Skip to main content

Verified by Psychology Today


Tears Are Words

Learn to speak emotion as a second language.

Key points

  • There is no reason to tell children to “use your words.”
  • When they cry or throw a tantrum, they are communicating to us directly, in the language of emotion.
  • Adults' job is to receive the message, not force them to change the way they send it.
Richard Reid/Pixabay
Source: Richard Reid/Pixabay

I heard a beautiful story from the mom of twin six-year-old girls. One day, when one of the twins was crying inconsolably, she asked her, “How can I help? Can you tell me in words what we can do?” The crying twin kept crying. Her sister said, “Tears are words, Mama, you just don’t understand them.”

That is such a profound insight. We tell children to use their words instead of directly expressing how they feel with emotions and behaviors. But that’s often impossible. Their emotions may be too big for words—for words in verbal language, that is.

The language of emotion

It’s a big milestone in development for a child to say, “I’m angry,” instead of throwing a punch. It’s a milestone many adults still have not achieved. Nevertheless, the demand to use verbal language leads to frustration on both sides. Parents are frustrated because the child’s emotions are so raw and unregulated. Children are frustrated because—from their point of view—they are communicating perfectly clearly, but they are not understood.

The best way to relieve this frustration and smooth communication is for us to learn children’s language of emotion, not demand that they use our verbal language.

Most parents have already practiced this, during their child’s infancy, before verbal expression was expected. Parents learned to speak "Baby," deciphering the difference between a hungry cry, a wet cry, and a lonely cry. Do you remember what a relief it was—for both of you—when you became fluent in that language? The shift came from you learning the baby’s language, not the other way around.

After children can use verbal language, we start insisting that they do—all the time. But that’s not realistic. It doesn’t fit with how emotions work. Tears, tantrums, shaking, laughing—all the bodily expressions of emotion—exist for a reason: Clear, fast, direct communication of something important. This bodily system of communication appears before language and works when language is unavailable or inadequate to the task. If your child runs into the street you scream. You don’t say, “Excuse me, I’m feeling quite fearful and alarmed right now.”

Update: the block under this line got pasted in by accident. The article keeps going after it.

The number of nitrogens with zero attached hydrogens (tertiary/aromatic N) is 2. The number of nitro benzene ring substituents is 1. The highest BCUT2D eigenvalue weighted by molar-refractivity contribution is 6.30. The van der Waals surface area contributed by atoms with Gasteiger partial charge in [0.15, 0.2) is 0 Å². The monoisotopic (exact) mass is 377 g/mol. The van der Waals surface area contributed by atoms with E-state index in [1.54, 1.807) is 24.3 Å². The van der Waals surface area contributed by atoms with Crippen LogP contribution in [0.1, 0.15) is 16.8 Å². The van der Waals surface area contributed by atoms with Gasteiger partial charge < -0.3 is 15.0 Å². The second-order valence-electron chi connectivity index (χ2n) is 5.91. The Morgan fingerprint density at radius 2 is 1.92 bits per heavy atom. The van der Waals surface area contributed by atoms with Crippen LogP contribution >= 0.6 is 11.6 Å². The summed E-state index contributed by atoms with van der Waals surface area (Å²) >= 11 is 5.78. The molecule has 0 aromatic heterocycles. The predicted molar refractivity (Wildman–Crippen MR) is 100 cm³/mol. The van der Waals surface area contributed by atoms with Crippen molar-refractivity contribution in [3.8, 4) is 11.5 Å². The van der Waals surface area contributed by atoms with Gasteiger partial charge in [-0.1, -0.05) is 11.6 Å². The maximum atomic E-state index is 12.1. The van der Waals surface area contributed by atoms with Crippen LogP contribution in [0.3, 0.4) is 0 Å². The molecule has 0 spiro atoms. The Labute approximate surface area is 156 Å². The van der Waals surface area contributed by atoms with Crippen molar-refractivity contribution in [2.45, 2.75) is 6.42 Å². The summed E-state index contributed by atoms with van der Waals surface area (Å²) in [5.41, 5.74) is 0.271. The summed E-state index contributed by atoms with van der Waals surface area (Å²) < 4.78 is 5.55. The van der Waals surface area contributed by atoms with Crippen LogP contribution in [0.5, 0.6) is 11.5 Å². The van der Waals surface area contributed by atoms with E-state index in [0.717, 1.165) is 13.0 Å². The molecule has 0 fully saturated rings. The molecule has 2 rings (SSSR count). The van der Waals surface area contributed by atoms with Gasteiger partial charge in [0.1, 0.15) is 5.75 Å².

Once children are verbal we can trust that if they pour out raw emotion instead of words that is the right thing for them in that moment. I regret all the times I anxiously asked my daughter, “What’s the matter? What’s the matter?" when she cried. I wish someone had been there to remind me, Tears are words. She is telling you what’s the matter. That might have helped me remember that it was my need to hear it in “words,” so I could get to work fixing the problem and ending her tears. It was my need to have her stop crying so I wouldn’t feel so helpless. If I had focused on her need, I would have said, “I hear you. I’m here. Let those tears flow.”

What if the emotion is expressed in unacceptable behavior?

If emotion is expressed as violent or destructive behavior rather than tears and tantrums, it’s an emotional communication, but it’s still not okay, right?

Right. However, even in these more extreme cases, it doesn’t work to pressure children to use verbal language instead of actions. It’s too big a leap from raw primal rage to calm and coherent words. We need to interrupt the problem behavior if it is dangerous or hurtful—not just annoying to us, like a loud tantrum on the floor. But we can stop it in a way that validates the emotion underneath that the child is trying to express. Validation actually helps them calm down and not need to be destructive anymore.

If a child hits or screams, “I hate you, I wish you were dead!” at a sibling, we can say to them, “Wow! That’s a very strong way to say you’re angry.” If we can say this with some fire in our voice—not rage, but enough heat to show them that we get it—then they won’t need to escalate more in order to get their point across. When children feel heard and understood, their emotions cool off. That leads to valuable learning about keeping their emotions in a moderate range. If they feel dismissed and misunderstood, their emotions get hotter. They are less able to keep their emotions moderated, and violence increases.

You may wonder: What about consequences? Don’t children need consequences in order to learn not to express their emotions destructively? No. They are learning a new language. When a child first learns to talk, we don’t punish them when they say wawa instead of water. We let them know we understand them—so they don’t die of thirst. We allow lots of time before we expect them to say “water.”

Learning the verbal language of emotion takes much longer. Unlike the shift from baby talk to common speech, we never totally shift out of primal emotional expression. We layer the verbal language on top of the more direct bodily system, and use both throughout our lives. Therefore, when a child expresses their emotion in behavior, they need us to understand their language, and offer them alternatives, instead of giving a consequence.

Children want to communicate clearly, so they naturally develop our verbal language. We can meet them halfway and learn to speak their emotional language as well.

More from Lawrence J. Cohen Ph.D.
More from Psychology Today